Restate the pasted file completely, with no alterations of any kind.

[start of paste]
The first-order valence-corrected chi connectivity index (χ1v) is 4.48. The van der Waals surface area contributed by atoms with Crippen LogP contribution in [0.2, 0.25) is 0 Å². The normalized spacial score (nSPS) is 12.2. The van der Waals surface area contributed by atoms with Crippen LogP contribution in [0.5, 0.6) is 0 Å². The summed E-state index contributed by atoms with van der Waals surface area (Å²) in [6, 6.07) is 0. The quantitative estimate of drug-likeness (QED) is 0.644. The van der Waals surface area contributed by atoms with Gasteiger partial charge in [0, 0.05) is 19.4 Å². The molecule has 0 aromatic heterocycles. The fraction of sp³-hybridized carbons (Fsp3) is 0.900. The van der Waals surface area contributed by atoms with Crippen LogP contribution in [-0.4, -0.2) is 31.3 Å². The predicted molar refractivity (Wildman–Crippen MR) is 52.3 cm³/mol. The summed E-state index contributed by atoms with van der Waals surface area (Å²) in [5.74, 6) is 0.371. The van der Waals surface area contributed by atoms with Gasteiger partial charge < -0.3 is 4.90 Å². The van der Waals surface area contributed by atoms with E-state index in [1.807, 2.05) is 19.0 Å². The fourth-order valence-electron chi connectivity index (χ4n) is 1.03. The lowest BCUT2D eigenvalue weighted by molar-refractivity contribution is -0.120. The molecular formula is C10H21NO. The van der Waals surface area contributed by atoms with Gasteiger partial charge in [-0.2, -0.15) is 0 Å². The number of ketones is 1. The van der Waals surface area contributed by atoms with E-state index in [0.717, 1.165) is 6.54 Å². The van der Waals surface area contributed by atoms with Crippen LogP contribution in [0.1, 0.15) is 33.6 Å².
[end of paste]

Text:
The first-order valence-corrected chi connectivity index (χ1v) is 4.48. The van der Waals surface area contributed by atoms with Crippen LogP contribution in [0.2, 0.25) is 0 Å². The normalized spacial score (nSPS) is 12.2. The van der Waals surface area contributed by atoms with Crippen LogP contribution in [0.5, 0.6) is 0 Å². The summed E-state index contributed by atoms with van der Waals surface area (Å²) in [6, 6.07) is 0. The quantitative estimate of drug-likeness (QED) is 0.644. The van der Waals surface area contributed by atoms with Gasteiger partial charge in [0, 0.05) is 19.4 Å². The molecule has 0 aromatic heterocycles. The fraction of sp³-hybridized carbons (Fsp3) is 0.900. The van der Waals surface area contributed by atoms with Crippen LogP contribution in [-0.4, -0.2) is 31.3 Å². The predicted molar refractivity (Wildman–Crippen MR) is 52.3 cm³/mol. The summed E-state index contributed by atoms with van der Waals surface area (Å²) in [5.74, 6) is 0.371. The van der Waals surface area contributed by atoms with Gasteiger partial charge < -0.3 is 4.90 Å². The van der Waals surface area contributed by atoms with E-state index in [1.807, 2.05) is 19.0 Å². The fourth-order valence-electron chi connectivity index (χ4n) is 1.03. The lowest BCUT2D eigenvalue weighted by molar-refractivity contribution is -0.120. The molecular formula is C10H21NO. The van der Waals surface area contributed by atoms with Gasteiger partial charge in [-0.2, -0.15) is 0 Å². The number of ketones is 1. The van der Waals surface area contributed by atoms with E-state index in [0.717, 1.165) is 6.54 Å². The van der Waals surface area contributed by atoms with Crippen LogP contribution in [0.1, 0.15) is 33.6 Å².